An article on SeekingAlpha, written by a self-confessed non-believer in Tesla (to the degree that he is even shorting their stock), attempts to make the case that a hybrid Toyota Camry has a lower CO2 emission per mile than a Tesla Model 3. There are several serious flaws in his argument however, resulting in a misleading conclusion.
Kudos for actually including the production and transportation of the gasoline in the calculations for the hybrids (many other places ignore that part), and while there are various numbers out there for this (and, to be fair, it varies a lot depending on the oil field and refinery you look at), the numbers in the article are close to other estimates I have seen for this. So, in terms of fuel consumption, the CO2 footprint of the XLE hybrid is 244.5 g/mile (I’m going to look at just the XLE since he chose to look only at the long range Model 3).
Manufacturing the EV
Most of the manufacturing process for the two cars is similar in terms of CO2 impact. Where they differ obviously is the battery packs. While the hybrid does have a small battery pack, it is so small that it can rightly be considered negligible in the overall calculations I believe. The Tesla Model 3 on the other hand comes with a moderately large 75 kWh lithium ion battery pack.
The best estimate I can find for the CO2 emissions relating to battery manufacturing (from the Union of Concerned Scientists Cleaner Cars From Cradle to Grave report) equates to 5443kg for an 85kWh battery (converting to metric units). The Model 3 is only 75kWh, so we will estimate 4800kg. The author of the SeekingAlpha article used 150,000 miles in 12 years as his baseline, so the manufacturing cost of the battery is just 32g per mile. Significantly lower than the 85g per mile in his estimate.
Note: That also fails to take into account the fact that Tesla & Panasonic manufacture the cells and batteries side-by-side in their Gigafactory in Nevada, which is moving towards being 100% renewable energy powered. That will further reduce the CO2 emissions impact from manufacturing.
The long range Model 3 has an EPA rating of 325 miles per charge, and, as noted previously, a 75 kWh battery. That is equivalent to 231 Wh per mile. Given the estimated 85% charging efficiency (using the number from his article, which I believe is a fair estimate), that equates to 272 Wh per mile at the wall. He further estimate 5% loss in transmission lines between the wall and the generating source, so that gets us to 286 Wh (or 0.286 kWh) per mile at the generator.
Next he makes some very dubious assumptions that lead to the conclusion that all EV charging is done using marginal power from natural gas generators. Despite the fact that there is power in the grid from nuclear, large scale hydroelectric and wind over night (all zero CO2 sources).
Of course, not all EVs are charged over night (many use super chargers during the day, or are connected at office parking lots, shopping malls etc). Many EV owners also have solar arrays on their own roofs, and even local batteries to store generated energy during the day and transfer it to the car at night.
Let’s assume he is correct however and all EV charging is somehow marginal and powered only by natural gas generators which would not be running were it not the for people plugging in their Tesla Model 3s over night. Giving us a worst case number. His number for CO2 per kWh from a gas generator was 599.8 grams. Our Model 3 uses 0.286 kWh per mile at the generator, so that is 172 grams per mile.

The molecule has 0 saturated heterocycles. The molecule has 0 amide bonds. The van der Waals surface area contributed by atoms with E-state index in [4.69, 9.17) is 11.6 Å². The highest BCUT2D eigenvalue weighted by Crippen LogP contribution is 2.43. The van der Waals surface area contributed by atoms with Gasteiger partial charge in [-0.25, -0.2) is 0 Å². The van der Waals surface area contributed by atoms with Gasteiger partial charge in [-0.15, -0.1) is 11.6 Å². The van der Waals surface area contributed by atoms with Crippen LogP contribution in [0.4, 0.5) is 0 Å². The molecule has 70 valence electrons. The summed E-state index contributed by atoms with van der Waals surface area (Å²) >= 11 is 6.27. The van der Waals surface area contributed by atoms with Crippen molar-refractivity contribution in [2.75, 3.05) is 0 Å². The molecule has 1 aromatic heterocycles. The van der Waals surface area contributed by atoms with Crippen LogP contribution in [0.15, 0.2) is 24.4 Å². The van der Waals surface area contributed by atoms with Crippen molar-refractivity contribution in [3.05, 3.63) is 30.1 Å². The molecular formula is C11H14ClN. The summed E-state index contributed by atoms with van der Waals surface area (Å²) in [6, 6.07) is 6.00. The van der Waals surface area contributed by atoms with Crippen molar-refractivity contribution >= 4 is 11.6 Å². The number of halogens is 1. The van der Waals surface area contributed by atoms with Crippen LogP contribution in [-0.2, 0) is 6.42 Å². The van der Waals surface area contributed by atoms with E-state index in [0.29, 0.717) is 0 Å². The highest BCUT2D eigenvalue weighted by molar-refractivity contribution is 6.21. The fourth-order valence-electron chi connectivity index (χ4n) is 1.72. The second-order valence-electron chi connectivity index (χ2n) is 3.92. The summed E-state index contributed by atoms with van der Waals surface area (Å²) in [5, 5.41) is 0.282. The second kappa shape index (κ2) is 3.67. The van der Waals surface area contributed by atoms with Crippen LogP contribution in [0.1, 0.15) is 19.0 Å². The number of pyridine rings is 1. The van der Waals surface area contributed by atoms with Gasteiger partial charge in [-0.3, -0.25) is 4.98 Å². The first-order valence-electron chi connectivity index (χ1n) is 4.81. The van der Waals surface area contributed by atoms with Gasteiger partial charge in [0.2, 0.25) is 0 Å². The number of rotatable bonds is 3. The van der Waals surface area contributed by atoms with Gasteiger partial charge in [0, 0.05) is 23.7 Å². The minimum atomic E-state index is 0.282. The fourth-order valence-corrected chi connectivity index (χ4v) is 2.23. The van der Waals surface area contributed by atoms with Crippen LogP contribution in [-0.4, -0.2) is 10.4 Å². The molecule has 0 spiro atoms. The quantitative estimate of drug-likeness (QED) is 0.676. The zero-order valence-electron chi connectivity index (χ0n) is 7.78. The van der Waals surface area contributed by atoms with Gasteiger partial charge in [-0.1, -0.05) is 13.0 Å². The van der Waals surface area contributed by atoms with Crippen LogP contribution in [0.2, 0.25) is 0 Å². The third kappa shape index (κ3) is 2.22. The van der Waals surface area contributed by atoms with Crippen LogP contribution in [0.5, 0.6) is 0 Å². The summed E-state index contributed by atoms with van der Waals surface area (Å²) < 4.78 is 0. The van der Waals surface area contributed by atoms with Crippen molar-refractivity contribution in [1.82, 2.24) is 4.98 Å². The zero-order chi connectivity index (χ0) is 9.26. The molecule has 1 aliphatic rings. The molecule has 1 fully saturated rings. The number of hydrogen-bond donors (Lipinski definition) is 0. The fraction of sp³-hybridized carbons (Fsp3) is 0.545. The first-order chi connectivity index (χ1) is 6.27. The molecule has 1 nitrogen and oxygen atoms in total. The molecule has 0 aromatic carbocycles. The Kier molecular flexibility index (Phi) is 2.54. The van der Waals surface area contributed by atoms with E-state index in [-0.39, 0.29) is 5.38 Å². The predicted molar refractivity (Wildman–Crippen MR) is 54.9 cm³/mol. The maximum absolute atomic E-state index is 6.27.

In California, the grid average CO2 emissions per kWh is 300 grams. In Vermont, it is just 3 grams per kWh. Using those numbers, our Tesla Model 3 running in California accounts for just 86 grams per mile and in Vermont is is less than 1 gram per mile!
Adding It Up
We have an estimated 32g/mile from amortizing the battery over 150,000 miles and an estimated 172g/mile using purely natural gas generated electricity) for a total of 204 grams per mile. That is 40 grams / mile less than the hybrid, or 6,000 kg less over the 150,000 mile lifetime. Using the worst case emissions number.
In California, a Tesla Model 3 charged from the grid based on the average emissions per kWh accounts for just 118 grams / mile, or almost 19kg less CO2 over the lifetime of the car. In Vermont, we’re talking about of 30 kg less CO2 in the 150,000 mile lifetime.
Cleaner Every Year
The difference between the states in the calculations above also highlights something else about the EV compared to the hybrid. Where you live makes a big difference, but in almost all cases the power mix where you live is getting cleaner every year. The amount of renewables on the grid, night and day, is increasing. Coal fired power stations are being used less and less, and natural gas ones are next in line to be scaled back.
That means, for EV drivers, without any changes to their vehicles, the CO2 emissions per mile attributed to it get lower every year. Not true for the hybrid driver.
Finally, another aspect that the author conveniently ignores in the article is the impact of recycling at the end of life. The battery in the Tesla can be recycled, recovering much of the metal content for use in new batteries. There is no way to recover anything from the burned gasoline. Some estimates suggest that as much as 70% of the CO2 attributed to manufacturing the battery will be recovered at the end of the car’s life by recycling the battery materials.
If you apply that 70% reduction in the initial CO2 cost, that reduces the per mile cost of manufacturing the battery by 22 grams. Giving the Tesla at least 62 grams per mile lower emissions than the hybrid.